Thank you to area growers and industry personnel for attending the 2014 Tulelake Alfalfa and Small Grains Spring Meeting. I think all will agree that the topics were informative and timely.
Ron Quigley, Deputy Director of Emergency Services, Siskiyou County, updated the audience regarding the current drought situation, and asked that farmers and ranchers complete a survey of their losses due to lack of water. Here is the link to the Siskiyou County Emergency Services website. Siskiyou County Emergency Services Department. Thank you, Ron.
Steve Orloff, UC-CE Siskiyou, and Rob Wilson, IREC Director, spoke on several issues involving grain and alfalfa. For those interested, the title of their topics and PowerPoint presentations are attached below. Thanks to Steve for making the drive over.
Looking forward to next year's Tulelake Alfalfa and Small Grains Spring Meeting!
Thanks to ANR Be Smart About Safety (BSAS) funding, new LED lights have been installed in the IREC shop. These new lights are bright, efficient and mercury-free. They make the shop safer for prepping field equipment or while making repairs.
Senior Farm Machinery Mechanic Greg McCulley is readying farm equipment in the brightly lit shop.
- Author: Rob Wilson
Water availability is still uncertain, but the probability of maggots infesting onion fields this year is nearly guaranteed. Over the last three field seasons, we conducted several experiments at IREC examining insecticides applied at planting for protecting onion stands from maggot damage. Our results show seed treatment with OI500 (spinosad) was the most effective all three years. The next best labeled option was Lorsban applied in furrow at the maximum label rate. In untreated plots, onion stands were reduced at least 50% from maggot feeding compared to those treated with an insecticide.
During the study we trapped maggot flies to determine when adults emerge and deposit eggs in onion fields. The results from 2011, 2012, and 2013 are shown in the figure below. All three years, seedcorn maggot and onion maggot flies were found in the traps. Researchers in New York and Canada have developed degree day models to predict fly emergence based on air temperatures. Using Tulelake weather data, we compared their predicted emergence dates with fly counts from 2011-2013. Most years, the predicted emergence date came close to matching elevated fly counts.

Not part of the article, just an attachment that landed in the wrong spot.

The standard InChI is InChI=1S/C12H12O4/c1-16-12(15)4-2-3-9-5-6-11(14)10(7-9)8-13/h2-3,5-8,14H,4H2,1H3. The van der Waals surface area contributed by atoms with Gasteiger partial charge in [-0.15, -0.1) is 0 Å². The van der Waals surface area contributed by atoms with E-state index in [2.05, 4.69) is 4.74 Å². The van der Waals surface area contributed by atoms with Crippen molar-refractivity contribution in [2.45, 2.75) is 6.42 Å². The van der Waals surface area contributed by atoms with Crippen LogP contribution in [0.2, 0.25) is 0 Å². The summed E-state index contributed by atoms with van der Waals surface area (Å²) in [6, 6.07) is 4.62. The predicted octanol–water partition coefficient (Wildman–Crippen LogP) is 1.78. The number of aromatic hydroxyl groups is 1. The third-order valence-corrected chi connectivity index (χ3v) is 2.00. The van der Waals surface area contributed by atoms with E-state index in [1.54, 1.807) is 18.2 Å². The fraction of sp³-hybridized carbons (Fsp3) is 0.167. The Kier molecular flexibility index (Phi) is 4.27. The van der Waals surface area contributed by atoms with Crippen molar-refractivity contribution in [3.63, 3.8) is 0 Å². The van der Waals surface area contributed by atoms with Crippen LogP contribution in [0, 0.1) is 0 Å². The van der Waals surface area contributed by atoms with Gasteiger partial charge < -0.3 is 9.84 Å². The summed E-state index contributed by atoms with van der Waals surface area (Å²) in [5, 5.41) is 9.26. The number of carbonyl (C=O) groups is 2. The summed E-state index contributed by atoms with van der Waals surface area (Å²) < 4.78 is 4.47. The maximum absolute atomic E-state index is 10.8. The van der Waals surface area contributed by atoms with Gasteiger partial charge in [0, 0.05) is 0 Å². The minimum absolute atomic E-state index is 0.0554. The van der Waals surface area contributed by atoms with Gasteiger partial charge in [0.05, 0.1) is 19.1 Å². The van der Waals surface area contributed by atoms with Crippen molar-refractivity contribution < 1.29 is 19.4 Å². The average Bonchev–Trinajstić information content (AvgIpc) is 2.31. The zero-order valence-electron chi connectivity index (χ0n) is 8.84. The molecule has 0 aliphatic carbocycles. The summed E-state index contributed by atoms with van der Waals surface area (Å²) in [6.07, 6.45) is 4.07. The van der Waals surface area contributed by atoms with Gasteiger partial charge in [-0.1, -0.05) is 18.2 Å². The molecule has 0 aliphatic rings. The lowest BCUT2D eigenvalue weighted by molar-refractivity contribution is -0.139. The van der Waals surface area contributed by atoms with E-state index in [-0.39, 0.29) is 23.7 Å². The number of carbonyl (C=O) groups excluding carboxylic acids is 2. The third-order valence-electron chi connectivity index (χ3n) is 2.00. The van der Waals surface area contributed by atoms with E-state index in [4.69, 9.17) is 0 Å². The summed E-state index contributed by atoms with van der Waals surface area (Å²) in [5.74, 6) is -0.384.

Below is a graph showing predicted emergence of seedcorn and onion maggot using 2014 weather data. First generation seedcorn maggot flies are emerging right now, and first generation onion maggot are predicted to emerge May 21st. Seedcorn maggot is widespread and most problematic in fields with a lot decaying organic matter especially following alfalfa. Onion maggot is also widespread and infests many fields each year. Onion maggot overwinter in onion cull material and flies deposit eggs at the base of onions plants. Onion maggot is most problematic in fields located within 0.75 miles of old onion fields with cull material left in the field.
Looking at 2014 fly emergence predictions, maggot larva will attack onions at sensitive growth stages in fields planted now to mid-May. If onions maggot is expected to be problematic, consider planting in early to mid-May to avoid time flies have to oviposit on onion plants.
Tulelake is the place to be on August 13, 2014, for the Annual Intermountain Research and Extension Center Field Day! We have many activities planned, so there is something for everyone!
Our special theme this year is the celebration of 100 years of UC Cooperative Extension. Learn about the history of Cooperative Extension in Siskiyou and Modoc counties, as well as at IREC.
Take a guided field tour to learn about the important research happening here. With our researchers as our guides, we'll learn about the different crops grown in our area.
Meet with local, state and regional growers, industry personnel and UCCE staff. Share your experiences and glean insight into how to make tomorrow better. Maybe make a new friend or two.
Finally, enjoy a piece of birthday cake and home-made ice cream to top off the celebration!
While checking fields this morning, IREC Director Rob Wilson ran into some interesting guests enjoying the alfalfa. Perhaps they are collecting data for our researchers, or they are conducting their own taste tests. Either way, we welcome their company!